If anybody wants to go to this place, it's a few miles off SR 128 in Onion Creek, about 20 miles northeast of Moab. I'm not sure how far we drove in on this dirt road, but we stopped at a little pullout just beyond the road bridge that's about 100 feet or more above the creek. The pullout was near a confluence of two tiny creeks that probably only have water from March to May, and occasionally during the flash floods of July and August. We followed the left fork to a 20 foot sheer face and climbed around it.

That's when Isobel had to go. She's great at doing her business in the woods (Eva's pee is still "scared of the ground," but that's another story), but this was number two and we had no shovel or TP. So we ran, then drove back to the campground we stayed in the night before.

That gave Eva, who stayed behind with Devin, a good, long chance to explore some of her very favorite parts of hiking:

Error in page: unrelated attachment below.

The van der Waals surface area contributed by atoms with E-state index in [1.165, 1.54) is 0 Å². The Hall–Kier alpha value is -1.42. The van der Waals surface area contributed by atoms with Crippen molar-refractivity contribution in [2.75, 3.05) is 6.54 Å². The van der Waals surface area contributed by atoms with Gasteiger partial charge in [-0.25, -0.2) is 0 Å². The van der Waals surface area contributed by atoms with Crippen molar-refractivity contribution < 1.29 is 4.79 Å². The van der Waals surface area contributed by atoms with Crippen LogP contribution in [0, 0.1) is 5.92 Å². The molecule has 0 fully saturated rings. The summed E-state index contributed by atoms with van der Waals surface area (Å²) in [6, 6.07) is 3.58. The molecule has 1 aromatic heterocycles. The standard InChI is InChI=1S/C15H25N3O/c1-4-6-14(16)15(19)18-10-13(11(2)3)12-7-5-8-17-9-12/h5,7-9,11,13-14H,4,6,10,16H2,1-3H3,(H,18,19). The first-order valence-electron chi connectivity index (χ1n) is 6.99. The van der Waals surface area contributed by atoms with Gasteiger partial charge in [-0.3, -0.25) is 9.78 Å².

Eating Snickers bars.
Drinking from a Camelbak.
Pushing sand.

Then we continued around the drop-off and up the canyon, which got narrow and steep, and fun, after that. Then it spread back out and climbed, steeply again, to a ridge.

This is me, spreading out a little pillow for Eva's head and a jacket for her stinky bum right at the top.

I am sooooo glad that she is now potty-trained.

This is also about the time she started her daily fit (much worse on top of a ridge with only scary, scarier, and scariest ways down).

Here's a nice view from the top. (Devin took all these pictures.)

And here's Isobel, victorious. Listen to that audio clip again. You can hear Isobel blowing by us in that steep, narrow, rocky canyon: "UH! Hi Dad."